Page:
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The Strength to Stand as Equals

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Equal Community Partners

We have a remarkable culture at Chilcotin Holidays, and that’s not achieved in any one way, it’s a combination of personal growth, positivity, teamwork, self-confidence, initiative and familial bonds between people who have only known each other for a few weeks or months. We are all equal and that is rare in a work environment. 

Mountain guiding has traditionally been the pursuit of males, but here at the ranch we have more female guides than male. So why is that? What do we do differently here? You could say we are inspired by Gerry Bracewell, who became the first female licensed hunt guide in BC in 1945. And yes, we might all be inspired by her, but we didn’t know her before we came here. You could argue that times are changing, that now it’s more accepted for females to take on this job, that societal pressures are different now, but that’s only a small part of the story. 

I’ve realized it’s a combination of two factors, more than any other which create our female empowerment culture. It’s the people we attract to work here. Our female community partners are empowered by the opportunity to do anything. Whether that’s welding, cooking, caring for a sick horse, leading a pack trip through the mountains, running a chainsaw to make firewood or standing up for yourself, nothing is off limits. But our male community partners, who have all those same opportunities, are just as much to thank for our culture. It’s a two-way street, you could have the most open-minded, self-confident, capable females in the world here, but if the male community partners weren’t comfortable with that, our culture wouldn’t be able to sustain itself. Our male community partners have to be willing to share decision-making, management, leadership and, ultimately, control with our female community partners. Several times, I’ve heard Kevan ask men here how they feel about working with women in such an equal role. Initially, I didn’t really understand why, wasn’t it just provoking sexism? But now I see that any man who can’t or won’t have that working relationship with women simply wouldn’t survive here and they would risk this positive culture we all work so hard to maintain. And what surprised me? How many men are open and accepting, happy to work on an equal footing with women. Kevan once asked me how I felt about working at a ranch where sexism just doesn’t exist. I answered that it was a relief. Well, it’s so much deeper than that. It’s like the first breath of fresh air when you’ve been underwater too long.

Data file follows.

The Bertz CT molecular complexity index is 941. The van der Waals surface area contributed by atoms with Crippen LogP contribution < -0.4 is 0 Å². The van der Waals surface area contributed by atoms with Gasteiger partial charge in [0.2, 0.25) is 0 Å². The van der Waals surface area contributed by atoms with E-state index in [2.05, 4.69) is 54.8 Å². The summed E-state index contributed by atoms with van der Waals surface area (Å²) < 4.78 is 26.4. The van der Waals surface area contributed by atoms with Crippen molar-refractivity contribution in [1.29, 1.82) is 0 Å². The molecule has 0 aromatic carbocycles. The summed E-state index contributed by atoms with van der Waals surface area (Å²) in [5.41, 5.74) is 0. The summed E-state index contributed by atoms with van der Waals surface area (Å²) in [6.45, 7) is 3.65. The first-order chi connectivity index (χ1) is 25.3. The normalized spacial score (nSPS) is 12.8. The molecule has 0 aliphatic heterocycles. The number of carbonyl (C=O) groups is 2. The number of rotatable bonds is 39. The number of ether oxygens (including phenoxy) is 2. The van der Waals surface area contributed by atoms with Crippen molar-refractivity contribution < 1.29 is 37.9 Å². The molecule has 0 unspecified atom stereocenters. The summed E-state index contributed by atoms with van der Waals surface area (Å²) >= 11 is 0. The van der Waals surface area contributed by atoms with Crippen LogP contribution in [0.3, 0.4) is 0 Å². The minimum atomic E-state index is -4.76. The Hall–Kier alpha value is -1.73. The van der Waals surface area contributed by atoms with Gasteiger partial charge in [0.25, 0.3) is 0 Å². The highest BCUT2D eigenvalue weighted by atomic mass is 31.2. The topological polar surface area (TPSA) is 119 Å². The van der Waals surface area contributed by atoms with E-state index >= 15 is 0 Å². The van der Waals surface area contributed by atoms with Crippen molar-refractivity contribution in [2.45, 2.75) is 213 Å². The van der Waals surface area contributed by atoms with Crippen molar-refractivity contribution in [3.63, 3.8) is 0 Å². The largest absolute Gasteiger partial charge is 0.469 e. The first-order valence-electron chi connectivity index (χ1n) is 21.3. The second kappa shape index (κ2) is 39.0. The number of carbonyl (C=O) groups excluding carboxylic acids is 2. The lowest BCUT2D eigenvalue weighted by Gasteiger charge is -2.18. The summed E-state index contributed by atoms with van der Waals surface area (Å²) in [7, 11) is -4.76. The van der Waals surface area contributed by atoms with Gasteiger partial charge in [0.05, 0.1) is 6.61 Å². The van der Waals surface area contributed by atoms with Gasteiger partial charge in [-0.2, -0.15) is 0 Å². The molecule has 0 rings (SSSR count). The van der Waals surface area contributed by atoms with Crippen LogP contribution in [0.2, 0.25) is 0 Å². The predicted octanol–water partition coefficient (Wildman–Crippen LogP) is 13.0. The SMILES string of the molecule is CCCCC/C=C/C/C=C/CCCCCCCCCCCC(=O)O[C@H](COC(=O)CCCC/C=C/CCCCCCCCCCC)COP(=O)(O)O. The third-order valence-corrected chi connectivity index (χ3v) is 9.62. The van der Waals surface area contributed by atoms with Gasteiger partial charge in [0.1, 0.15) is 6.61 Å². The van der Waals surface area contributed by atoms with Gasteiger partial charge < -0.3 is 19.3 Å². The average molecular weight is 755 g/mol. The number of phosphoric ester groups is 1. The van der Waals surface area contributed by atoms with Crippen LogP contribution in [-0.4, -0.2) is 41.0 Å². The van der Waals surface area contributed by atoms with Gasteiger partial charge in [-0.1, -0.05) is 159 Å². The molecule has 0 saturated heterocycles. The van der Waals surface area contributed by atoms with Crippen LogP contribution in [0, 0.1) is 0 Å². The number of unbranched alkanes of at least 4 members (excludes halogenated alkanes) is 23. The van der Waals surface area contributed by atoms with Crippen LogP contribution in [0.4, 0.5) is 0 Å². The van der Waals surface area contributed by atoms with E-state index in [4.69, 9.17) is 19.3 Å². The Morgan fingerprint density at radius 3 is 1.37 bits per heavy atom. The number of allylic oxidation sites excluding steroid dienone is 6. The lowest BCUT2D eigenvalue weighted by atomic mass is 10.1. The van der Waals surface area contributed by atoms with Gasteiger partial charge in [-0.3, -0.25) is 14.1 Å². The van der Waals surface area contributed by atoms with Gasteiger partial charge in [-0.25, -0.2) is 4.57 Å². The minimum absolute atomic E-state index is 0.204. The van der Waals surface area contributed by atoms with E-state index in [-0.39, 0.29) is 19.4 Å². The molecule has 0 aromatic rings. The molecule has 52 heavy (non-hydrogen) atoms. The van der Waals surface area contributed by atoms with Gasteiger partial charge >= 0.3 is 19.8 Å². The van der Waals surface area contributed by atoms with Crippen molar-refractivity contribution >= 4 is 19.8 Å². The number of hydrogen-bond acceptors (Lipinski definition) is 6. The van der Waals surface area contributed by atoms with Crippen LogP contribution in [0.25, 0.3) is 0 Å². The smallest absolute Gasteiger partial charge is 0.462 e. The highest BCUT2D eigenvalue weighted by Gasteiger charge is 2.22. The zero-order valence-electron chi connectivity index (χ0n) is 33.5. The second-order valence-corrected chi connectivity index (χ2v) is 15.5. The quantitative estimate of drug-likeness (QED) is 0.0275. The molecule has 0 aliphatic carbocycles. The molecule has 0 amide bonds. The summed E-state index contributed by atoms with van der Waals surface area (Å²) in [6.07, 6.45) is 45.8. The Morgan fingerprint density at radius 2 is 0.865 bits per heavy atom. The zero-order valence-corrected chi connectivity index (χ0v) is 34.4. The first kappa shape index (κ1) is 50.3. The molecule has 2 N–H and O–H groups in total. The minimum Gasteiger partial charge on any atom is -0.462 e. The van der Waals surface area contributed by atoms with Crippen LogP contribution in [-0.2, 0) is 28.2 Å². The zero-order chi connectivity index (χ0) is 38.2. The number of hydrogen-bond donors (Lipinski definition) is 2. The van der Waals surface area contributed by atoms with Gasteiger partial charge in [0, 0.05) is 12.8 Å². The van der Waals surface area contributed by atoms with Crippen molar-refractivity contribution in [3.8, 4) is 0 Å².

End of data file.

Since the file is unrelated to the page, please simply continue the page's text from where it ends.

So, what is it like to work in our environment? Here, we are judged on our character, our attitude and our responsibilities taken. And this makes our abilities the least important factor, if we are willing to learn and develop. There are no preconceived notions about us, because you can’t judge someone you know nothing about. If you choose not to judge them on their looks or their sex, their age or where they come from. Here, we come as blank slates, our words and our actions are what shape how our community partners view us as we embark on our transformational journeys. If the dishes need cleaning, do we step up and do them, or leave them for someone else to do? If something is difficult, do we keep working on a solution, or do we quit and let someone else fix it? If a job needs doing, do we finish it no matter what, making sure it’s done right, or do we give up because we’re tired and don’t want to do it? If something goes wrong, do we work out how to fix it, or do we moan at the unfairness of the situation? If we make a mistake, do we hold ourselves accountable, see it as a learning experience and move on, or do we blame other people?